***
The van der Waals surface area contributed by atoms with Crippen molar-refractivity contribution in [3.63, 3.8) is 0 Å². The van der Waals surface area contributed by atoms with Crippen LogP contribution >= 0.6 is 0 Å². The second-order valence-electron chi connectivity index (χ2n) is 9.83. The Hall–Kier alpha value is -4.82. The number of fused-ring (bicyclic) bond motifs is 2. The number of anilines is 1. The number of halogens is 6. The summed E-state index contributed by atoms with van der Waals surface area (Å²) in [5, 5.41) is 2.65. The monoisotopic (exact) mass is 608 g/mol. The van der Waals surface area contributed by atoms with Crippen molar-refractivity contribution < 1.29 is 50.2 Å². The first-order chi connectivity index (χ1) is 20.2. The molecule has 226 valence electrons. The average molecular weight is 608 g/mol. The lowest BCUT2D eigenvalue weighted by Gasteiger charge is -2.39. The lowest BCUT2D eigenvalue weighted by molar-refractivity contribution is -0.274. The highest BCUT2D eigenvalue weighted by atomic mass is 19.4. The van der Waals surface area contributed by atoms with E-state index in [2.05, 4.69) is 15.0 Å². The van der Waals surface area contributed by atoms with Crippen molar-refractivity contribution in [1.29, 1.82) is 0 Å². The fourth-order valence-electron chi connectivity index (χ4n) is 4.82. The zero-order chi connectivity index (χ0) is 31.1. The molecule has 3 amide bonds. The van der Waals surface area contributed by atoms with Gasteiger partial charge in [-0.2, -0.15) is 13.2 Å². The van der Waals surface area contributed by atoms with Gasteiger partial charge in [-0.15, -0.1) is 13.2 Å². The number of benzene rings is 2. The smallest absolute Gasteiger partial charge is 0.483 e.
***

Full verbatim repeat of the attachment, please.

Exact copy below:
The van der Waals surface area contributed by atoms with Crippen molar-refractivity contribution in [3.63, 3.8) is 0 Å². The van der Waals surface area contributed by atoms with Crippen LogP contribution >= 0.6 is 0 Å². The second-order valence-electron chi connectivity index (χ2n) is 9.83. The Hall–Kier alpha value is -4.82. The number of fused-ring (bicyclic) bond motifs is 2. The number of anilines is 1. The number of halogens is 6. The summed E-state index contributed by atoms with van der Waals surface area (Å²) in [5, 5.41) is 2.65. The monoisotopic (exact) mass is 608 g/mol. The van der Waals surface area contributed by atoms with Crippen molar-refractivity contribution < 1.29 is 50.2 Å². The first-order chi connectivity index (χ1) is 20.2. The molecule has 226 valence electrons. The average molecular weight is 608 g/mol. The lowest BCUT2D eigenvalue weighted by Gasteiger charge is -2.39. The lowest BCUT2D eigenvalue weighted by molar-refractivity contribution is -0.274. The highest BCUT2D eigenvalue weighted by atomic mass is 19.4. The van der Waals surface area contributed by atoms with E-state index in [2.05, 4.69) is 15.0 Å². The van der Waals surface area contributed by atoms with Crippen molar-refractivity contribution in [1.29, 1.82) is 0 Å². The fourth-order valence-electron chi connectivity index (χ4n) is 4.82. The zero-order chi connectivity index (χ0) is 31.1. The molecule has 3 amide bonds. The van der Waals surface area contributed by atoms with Gasteiger partial charge in [-0.2, -0.15) is 13.2 Å². The van der Waals surface area contributed by atoms with Gasteiger partial charge in [-0.15, -0.1) is 13.2 Å². The number of benzene rings is 2. The smallest absolute Gasteiger partial charge is 0.483 e.